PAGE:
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|Title:||CHILD MORTALITY IN ANCIENT ROME AND MODERN IBADAN|
|Other Titles:||A THESIS IN THE DEPARTMENT OF CLASSICS, SUBMITTED TO THE FACULTY OF ARTS IN PARTIAL FULFILMENT OF THE REQUIREMENTS FOR THE AWARD OF THE DEGREE OF DOCTOR OF PHILOSOPHY OF THE UNIVERSITY OF IBADAN|
|Authors:||ANENI, M. O.|
|Abstract:||High records of occurrences of child mortality were documented in ancient Rome and in modern Ibadan. Available studies on ancient Rome focused on the effect of female infanticide on the population, and those on modern Ibadan, concentrated on the effects of cerebral malaria on children below the age of 5. However, these studies ignored the comparative possibility of health situations in both societies despite their related experiences. This study, therefore, compared the causes of child mortality (ages 0-5) in both societies. The study employed historical and comparative methodologies to highlight the factors that caused child mortality in both societies. Sources utilised on ancient Rome were volume X of the Corpus Inscriptionum Latinarum, from which gender distribution of mortality and chronological age of children were gleaned. Data were also extracted from classical and contemporary authors. For modern Ibadan, information was gathered from medical literature and newspaper reports. The data were subjected to content analysis. The factors which brought about child death in ancient Rome and modern Ibadan were similar, but they occurred in varying degrees of magnitude. Respiratory tract infections such as pneumonia, acute bronchitis, asthma, and tonsillitis caused child mortality in both societies. Air-borne and water-borne diseases such as tuberculosis, cholera, typhoid, measles and diarrhea killed children below age 6. These diseases were often aggravated by malaria. Dysentery and inflammatory bowel diseases such as entiritis also accounted for children’s death. Other diseases that included jaundice, malaria, convulsions, neo-natal tetanus, meningitis, severe malnutrition, severe birth syphxia, ulcers and gangrene also caused child mortality in both societies. Maternal illiteracy, superstitious beliefs, social deprivation, and poverty were the social and economic factors which permitted child mortality in the two civilisations. In both societies, children less than 3 were worst affected by these diseases due to their vulnerability. In ancient Rome, neo-natal death resulting from venereal diseases such as gonorrhea and syphilis were transferred from mother to child at birth, but this death was rare in modern Ibadan since people were informed of the disease in modern Ibadan than in antiquity. Lead poisoning, superstitious beliefs and social deprivation caused death in both societies. In ancient Rome, social deprivation ranked highest, followed by superstitious beliefs and lead poisoning because of government’s enthusiasm about the empire’s consolidation. In modern Ibadan, superstitious beliefs caused more death than lead poisoning and social deprivation due to the people’s belief system. While malaria and tuberculosis killed thousands of children than other diseases in ancient Rome, neonatal tetanus, prematurity and low birth weight, neonatal septicaemia and severe birth sphyxia ranked highest in modern Ibadan. They ranked highest in antiquity and Ibadan respectively due to weather conditions and people’s ignorance of the diseases. Child mortality in ancient Rome and modern Ibadan was caused by tropical diseases, sexually transmitted infections and respiratory tract infections. Thus, child mortality was a social challenge in both societies. Further studies could examine the divergence and convergence in the medical approaches applied to infant diseases in ancient Rome and modern Ibadan.|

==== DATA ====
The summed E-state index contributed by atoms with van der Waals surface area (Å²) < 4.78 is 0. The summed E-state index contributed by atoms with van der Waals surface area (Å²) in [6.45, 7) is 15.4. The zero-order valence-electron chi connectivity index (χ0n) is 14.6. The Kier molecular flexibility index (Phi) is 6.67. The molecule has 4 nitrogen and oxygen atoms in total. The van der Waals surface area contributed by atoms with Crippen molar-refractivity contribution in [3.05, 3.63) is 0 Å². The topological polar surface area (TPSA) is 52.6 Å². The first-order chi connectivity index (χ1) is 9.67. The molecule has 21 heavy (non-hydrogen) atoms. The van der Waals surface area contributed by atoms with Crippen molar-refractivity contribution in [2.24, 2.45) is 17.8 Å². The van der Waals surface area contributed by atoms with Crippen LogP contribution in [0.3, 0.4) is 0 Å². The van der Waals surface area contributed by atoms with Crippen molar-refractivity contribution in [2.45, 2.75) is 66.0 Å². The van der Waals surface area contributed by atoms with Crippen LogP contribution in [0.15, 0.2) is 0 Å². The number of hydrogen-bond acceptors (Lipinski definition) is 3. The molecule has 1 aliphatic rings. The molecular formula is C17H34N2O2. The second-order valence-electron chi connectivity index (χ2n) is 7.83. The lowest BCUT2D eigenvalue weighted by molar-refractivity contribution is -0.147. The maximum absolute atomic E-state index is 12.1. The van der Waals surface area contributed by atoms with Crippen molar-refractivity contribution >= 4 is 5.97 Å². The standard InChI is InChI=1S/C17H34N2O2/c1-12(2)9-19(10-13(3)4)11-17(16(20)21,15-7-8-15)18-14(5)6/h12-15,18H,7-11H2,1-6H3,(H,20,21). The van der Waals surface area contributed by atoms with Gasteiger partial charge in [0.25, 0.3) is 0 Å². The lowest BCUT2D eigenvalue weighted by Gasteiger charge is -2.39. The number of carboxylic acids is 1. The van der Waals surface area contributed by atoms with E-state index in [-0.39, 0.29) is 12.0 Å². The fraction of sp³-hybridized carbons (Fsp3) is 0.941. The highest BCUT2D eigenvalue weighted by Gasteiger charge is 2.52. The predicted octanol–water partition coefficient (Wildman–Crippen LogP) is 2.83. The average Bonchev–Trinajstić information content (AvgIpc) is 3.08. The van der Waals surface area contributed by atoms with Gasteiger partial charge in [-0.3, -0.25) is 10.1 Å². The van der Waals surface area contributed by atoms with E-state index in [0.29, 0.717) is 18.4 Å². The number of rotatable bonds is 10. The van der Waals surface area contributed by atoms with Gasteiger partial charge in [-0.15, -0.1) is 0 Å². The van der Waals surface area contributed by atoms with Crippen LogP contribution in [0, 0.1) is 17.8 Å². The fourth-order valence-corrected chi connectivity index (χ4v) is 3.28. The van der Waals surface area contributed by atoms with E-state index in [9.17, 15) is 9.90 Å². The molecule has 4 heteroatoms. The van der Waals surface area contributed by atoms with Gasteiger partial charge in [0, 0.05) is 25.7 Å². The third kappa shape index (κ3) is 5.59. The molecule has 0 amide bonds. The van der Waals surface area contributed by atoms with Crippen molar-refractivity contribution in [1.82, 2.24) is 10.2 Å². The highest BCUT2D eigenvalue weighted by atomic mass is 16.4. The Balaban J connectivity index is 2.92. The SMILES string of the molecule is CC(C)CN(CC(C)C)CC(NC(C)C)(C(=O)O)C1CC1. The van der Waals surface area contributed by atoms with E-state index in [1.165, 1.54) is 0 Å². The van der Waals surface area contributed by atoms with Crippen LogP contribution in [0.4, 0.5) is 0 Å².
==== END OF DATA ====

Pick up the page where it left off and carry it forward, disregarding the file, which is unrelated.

|Appears in Collections:||Academic Publications in Classics|
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